There were times of course when Joe, Roy and I — and later Bob — would meet together to consider various issues. Out of those meetings often came ideas that we put in front of Kissinger. It is impossible to trace the genesis of any particular idea. It may have come during these sessions or when we met with Kissinger or during a coffee-break.
We were completely steeped in the peace process and thought of little else so ideas would spring forth at any time. We might then discuss them with Kissinger or put them in a memorandum.
Kissinger handled the press briefings, usually personally. Occasionally, a particular reporter would be sent to one of us by Henry to answer a specific question or sometimes Henry would ask one of us to go a particular reporter to discuss a specific issue. But the “unidentified senior official” who was often quoted in the press was always Henry….
“I was asking myself how much longer could I, physically, stand the pace”
The only time [the fatigue factor] weighed on my mind at all was in the 35-day shuttle between Syria and Israel.…
I remember that in 1974, during one of Kissinger’s shuttles — after 26 trips into Damascus — I was asking myself how much longer could I, physically, stand the pace. I never came to a conclusion because that shuttle ended soon thereafter and we went home for a breather.
I do not believe that, despite being on the road for 35 straight days, our production suffered. It took a lot of effort to negotiate and draft an agreement that contending parties would sign. We did that even though it took us 35 straight days. We had to be just as acute at the end of the period when worrying about the last negotiating issues as we were when we began the process. I don’t think the physical fatigue made a difference.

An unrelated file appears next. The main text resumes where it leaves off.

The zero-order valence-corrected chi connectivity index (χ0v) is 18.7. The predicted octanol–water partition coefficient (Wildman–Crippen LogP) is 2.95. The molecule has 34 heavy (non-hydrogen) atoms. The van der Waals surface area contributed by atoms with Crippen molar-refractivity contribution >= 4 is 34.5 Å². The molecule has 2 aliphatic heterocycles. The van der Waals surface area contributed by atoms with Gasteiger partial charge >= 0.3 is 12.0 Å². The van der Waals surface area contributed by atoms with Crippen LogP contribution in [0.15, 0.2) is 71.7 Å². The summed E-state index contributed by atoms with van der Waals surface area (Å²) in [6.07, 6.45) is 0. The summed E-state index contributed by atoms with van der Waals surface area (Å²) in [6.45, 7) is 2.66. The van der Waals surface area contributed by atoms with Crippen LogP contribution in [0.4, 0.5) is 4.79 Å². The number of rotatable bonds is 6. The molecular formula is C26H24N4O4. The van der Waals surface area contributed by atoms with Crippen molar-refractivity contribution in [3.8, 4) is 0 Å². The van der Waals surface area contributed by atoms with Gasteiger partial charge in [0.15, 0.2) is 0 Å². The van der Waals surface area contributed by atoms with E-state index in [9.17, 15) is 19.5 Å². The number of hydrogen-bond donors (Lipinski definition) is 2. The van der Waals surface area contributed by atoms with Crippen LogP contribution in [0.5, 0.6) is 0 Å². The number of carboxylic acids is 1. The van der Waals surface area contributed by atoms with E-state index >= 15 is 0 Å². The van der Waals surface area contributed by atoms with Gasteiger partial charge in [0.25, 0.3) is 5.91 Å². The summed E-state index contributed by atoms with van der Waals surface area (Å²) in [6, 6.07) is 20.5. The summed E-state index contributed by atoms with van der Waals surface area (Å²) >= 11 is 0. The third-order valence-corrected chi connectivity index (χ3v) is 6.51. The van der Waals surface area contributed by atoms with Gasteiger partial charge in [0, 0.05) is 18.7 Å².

Of course, I am only speaking for myself; others may differ. I don’t think the intense process made a difference to our ability to cope with issues even week after week of work. We were tired, but I don’t believe that it reduced our effectiveness…. I did wonder how much more we could endure. Fortunately, [Syria’s] Assad gave in before we did….
As far as Syria was concerned, my deepest personal involvement occurred during the efforts to conclude a Syria-Israel disengagement agreement. I added up for Kissinger that up to the Fall 1974, we had spent 130 hours with Assad. That was an unprecedented amount of time to spend with a head of state on a specific issue.
Assad was unique; he was a very interesting personality. We would have to remind ourselves periodically that Assad had been called the “Butcher of Hama” because in the meetings we had with him, he was very engaging. He had a very earthy sense of humor, to which Kissinger played. He laughed easily with a twinkle in eyes.
Many of the jokes he really enjoyed dealt with Kissinger’s stabs at [Syrian Foreign Minister] Abdul Halim Khaddam….Kissinger would say that he was trying to arrange a blind date for Khaddam with Golda Meir, which Assad found very funny. That simple kind of humor caught the fancy of both Assad and Kissinger; it was not malicious and Assad loved it.